With support from the United Nations Democracy Fund (UNDEF), Africa Check, the continent’s leading independent fact-checking organisation, will implement a four-year multi-pronged project to fight misinformation and strengthen democracy. The project, Media Literacy for Evidence-based Decision-making in Nigeria, Kenya, South Africa, aims to bolster media literacy and fact-checking skills.

The project will deploy Africa Check’s 360-degree approach to fighting misinformation, partnering with crucial role-players, including journalists and the broader public.

With UNDEF’s support, Africa Check aims to:

  • Empower the public – in particular the youth – to be more critical about the information they see and share.

  • Increase access to accurate information.

  • Strengthen the fact-checking capacity of students, journalists and bloggers.

Media literacy programmes “show great promise” as a proactive strategy to fight misinformation, recent research conducted by Africa Check, Full Fact and Chequeado found.

The project’s media literacy intervention aims to inoculate people against false information proactively and support them to critically understand, analyse and evaluate information, instead of simply consuming and sharing it. Significantly, to reach new audiences and connect with them more deeply, the media literacy campaign will be created in different formats and local languages such as isiZulu (South Africa), Hausa (Nigeria) and Kiswahili (Kenya).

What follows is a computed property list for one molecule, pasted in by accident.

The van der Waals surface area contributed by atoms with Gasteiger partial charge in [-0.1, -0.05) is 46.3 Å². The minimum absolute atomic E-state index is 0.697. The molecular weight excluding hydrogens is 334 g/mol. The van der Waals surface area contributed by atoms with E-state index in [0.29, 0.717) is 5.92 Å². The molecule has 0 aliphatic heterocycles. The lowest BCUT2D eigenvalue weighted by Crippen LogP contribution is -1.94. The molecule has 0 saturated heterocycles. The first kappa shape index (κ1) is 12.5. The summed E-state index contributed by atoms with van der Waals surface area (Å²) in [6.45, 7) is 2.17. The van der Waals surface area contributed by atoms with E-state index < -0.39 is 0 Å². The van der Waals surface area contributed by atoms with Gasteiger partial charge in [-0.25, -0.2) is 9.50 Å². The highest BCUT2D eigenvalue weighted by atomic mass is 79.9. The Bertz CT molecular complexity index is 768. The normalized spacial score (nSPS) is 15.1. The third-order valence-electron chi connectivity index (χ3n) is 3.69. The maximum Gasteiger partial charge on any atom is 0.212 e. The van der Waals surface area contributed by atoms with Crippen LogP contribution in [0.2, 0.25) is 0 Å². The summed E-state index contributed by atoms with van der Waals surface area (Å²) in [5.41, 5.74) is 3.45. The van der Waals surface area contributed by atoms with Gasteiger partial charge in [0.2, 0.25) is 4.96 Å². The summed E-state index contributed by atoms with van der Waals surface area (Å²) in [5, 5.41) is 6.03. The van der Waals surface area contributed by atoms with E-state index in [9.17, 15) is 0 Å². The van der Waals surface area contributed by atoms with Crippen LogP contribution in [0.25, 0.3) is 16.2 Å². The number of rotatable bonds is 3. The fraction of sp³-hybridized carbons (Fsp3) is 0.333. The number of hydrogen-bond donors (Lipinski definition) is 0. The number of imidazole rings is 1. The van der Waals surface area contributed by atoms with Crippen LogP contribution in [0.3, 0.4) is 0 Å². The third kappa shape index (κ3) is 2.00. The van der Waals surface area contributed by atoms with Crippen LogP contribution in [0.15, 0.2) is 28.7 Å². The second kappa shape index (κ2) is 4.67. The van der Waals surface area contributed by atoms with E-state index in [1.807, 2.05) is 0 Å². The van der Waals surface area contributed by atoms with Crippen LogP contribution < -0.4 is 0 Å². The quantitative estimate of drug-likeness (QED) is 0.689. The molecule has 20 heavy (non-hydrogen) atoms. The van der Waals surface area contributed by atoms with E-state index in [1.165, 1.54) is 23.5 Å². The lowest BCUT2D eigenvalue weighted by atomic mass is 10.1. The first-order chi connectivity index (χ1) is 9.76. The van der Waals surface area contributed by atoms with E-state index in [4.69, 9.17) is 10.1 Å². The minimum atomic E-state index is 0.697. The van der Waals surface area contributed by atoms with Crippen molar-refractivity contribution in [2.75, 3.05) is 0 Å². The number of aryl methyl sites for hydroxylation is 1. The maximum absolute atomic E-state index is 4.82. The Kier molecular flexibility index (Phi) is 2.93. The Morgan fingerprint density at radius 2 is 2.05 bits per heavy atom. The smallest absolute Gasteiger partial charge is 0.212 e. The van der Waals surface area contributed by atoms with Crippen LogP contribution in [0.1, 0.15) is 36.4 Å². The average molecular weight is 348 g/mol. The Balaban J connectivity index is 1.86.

The youth will be a key focus group. By building media literacy skills at a young age, we believe young people can be empowered to be lifelong informed users of information. The intervention will reach an expected 4,800 learners through “infotainment” events at secondary schools across the three countries.

This project will also increase access to accurate information on key issues such as health, finance, education and politics that the public and policymakers can use to participate in public debate and make evidence-based decisions. Africa Check will amplify its fact-checking work via news media and social media channels to increase access to reliable information for a wide range of audiences across the three countries.

Another key focus of the project will be fostering and building fact-checking skills amongst communication and journalism students, journalists and bloggers, or citizen reporters, who are key role-players in the information ecosystem. In the fight against misinformation, it’s crucial that fact-checking is not confined to specialist organisations such as Africa Check.

By strengthening the fact-checking abilities of current and future journalists, the project aims to foster a culture of fact-checking in newsrooms, ensuring that information that goes out to the public is accurate and verified.

Although the training in fact-checking skills is an essential first step, we believe it needs to be a catalyst to build a broader fact-checking culture amongst journalists. For this reason, participants will also receive structured post-training support to entrench learning. There will also be a focused mentoring programme for selected participants, through our Africa Facts network which brings together fact-checkers from across the continent.